Dave Ruthenberg, Sports Editor
Enid News and Eagle
ENID, Okla. —
The recently completed Merrifield Office Plus invitational prep baseball tournament provided area fans with an entertaining dose of small-school baseball played at a top-of-the-line facility at David Allen Memorial Ballpark. Unfortunately, it also provided a strong reminder of what happens when tournaments are hamstrung by antiquated rules that force the organizers to overload the daily schedule of games, making it impossible to keep the games on schedule.
And who or what is to blame? Mostly, a strange brew between the Oklahoma Secondary School Activities Association and religion.
A perusal of the OSSAA’s available online manuals for each sport it oversees revealed baseball is the only sport specifically precluded from playing on Wednesdays. At least that is the best one could interpret, since much of the OSSAA’s manuals read with the ease of a schematic of a General Motors ignition assembly.
Although only passed in 2012, the OSSAA’s rule to prohibit baseball from playing baseball on Wednesdays was a concession to church services. Though it was an unwritten rule for years, OSSAA saw the need to memorialize it. That, along with the unwritten rule that no games can be played on Sunday, seriously impacts the ability to put on competitive games, especially for tournaments that are forced to cram everything in a Thursday to Saturday window.
That compacted scheduling window meant, for instance, the Merrifield was forced to schedule as many as six games at each facility (Pioneer High School also served as a host site) on consecutive days and five games on championship Saturday. The result was predictable as games, even though a time-limit was allegedly in place, ran over and by the end of the day, the final game was starting by as many as 90 minutes late, extending late into the night.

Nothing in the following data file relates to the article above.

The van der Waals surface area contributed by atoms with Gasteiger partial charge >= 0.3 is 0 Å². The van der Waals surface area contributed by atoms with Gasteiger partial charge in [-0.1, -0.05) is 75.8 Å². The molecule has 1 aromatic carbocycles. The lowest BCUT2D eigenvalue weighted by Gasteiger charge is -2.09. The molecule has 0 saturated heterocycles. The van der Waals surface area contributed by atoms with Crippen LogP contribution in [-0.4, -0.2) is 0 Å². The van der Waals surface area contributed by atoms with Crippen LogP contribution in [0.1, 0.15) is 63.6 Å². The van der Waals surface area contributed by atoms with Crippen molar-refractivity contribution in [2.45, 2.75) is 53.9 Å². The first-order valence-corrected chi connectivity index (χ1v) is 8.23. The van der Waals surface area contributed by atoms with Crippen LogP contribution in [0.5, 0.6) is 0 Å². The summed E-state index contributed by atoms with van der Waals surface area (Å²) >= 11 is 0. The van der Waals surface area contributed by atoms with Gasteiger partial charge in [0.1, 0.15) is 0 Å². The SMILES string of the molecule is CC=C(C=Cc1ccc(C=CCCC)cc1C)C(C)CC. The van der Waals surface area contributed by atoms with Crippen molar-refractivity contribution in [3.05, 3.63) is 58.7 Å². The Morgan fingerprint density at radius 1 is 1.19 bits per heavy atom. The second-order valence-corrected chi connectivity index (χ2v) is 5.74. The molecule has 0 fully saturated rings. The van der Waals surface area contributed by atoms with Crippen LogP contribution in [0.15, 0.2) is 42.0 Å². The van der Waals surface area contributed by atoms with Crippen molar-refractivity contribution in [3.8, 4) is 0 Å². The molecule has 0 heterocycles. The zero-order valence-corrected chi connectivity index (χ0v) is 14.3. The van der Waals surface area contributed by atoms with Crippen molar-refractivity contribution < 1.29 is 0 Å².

How it serves the student-athletes (and remember, these kids are students first) to have to play so many games in such a tight timeframe or late into the night benefits anybody is open to serious debate. Now, to be fair, some of the blame can be laid at the feet of the umpires who, for some reason, and despite the clearly prescribed tournament rules, still at times allowed 35-40 minutes to pass between games that would have otherwise started on time.
But still it would seem to come back to the fact OSSAA is forcing such a situation by bowing to religious pressures.
Scheduling games, and this could be limited only to tournaments, from Wednesday through Sunday would not put any additional burden on the players, nor cause them to miss more instructional time. Games could be spaced out over the four days, meaning not every team would have to play each day. The tournament likely wouldn’t extend to 11:30 each night and the players would be fresher, providing a more competitive event. The burden seems especially tough for the smaller schools which have smaller rosters. This would ease that aspect as well.
It also would eliminate playing a championship game late into the night if the tournaments were allowed to play their title game on a Sunday afternoon. Both teams would be fresher, and really, is there anything more American than a baseball game on a sunny spring day at the ballpark?
Why baseball is singled out for the Wednesday ban is curious. Other spring prep sports play on Wednesday, such as golf or tennis. Interestingly too, OSSAA has a special clause allowing their baseball playoff games to be played on Wednesday. Apparently playoff baseball is not offensive to those attending Wednesday church services, just regular-season baseball.
It is not likely an occasional Wednesday or Sunday prep baseball game is going to seriously disrupt church services. Baseball is currently played at David Allen on Sunday by Northern Oklahoma College Enid and during football season, it seems folks manage to work in attending church around the NFL.
Enid recently shed itself of the antiquated “blue law” that prohibited liquor sales by the drink on Sundays. At last report, society has not collapsed in northwest Oklahoma. It’s time for the rest of the state, and OSSAA, to come along and join Enid in the modern age and play ball.
Ruthenberg is sports editor at the News & Eagle. Contact him at firstname.lastname@example.org.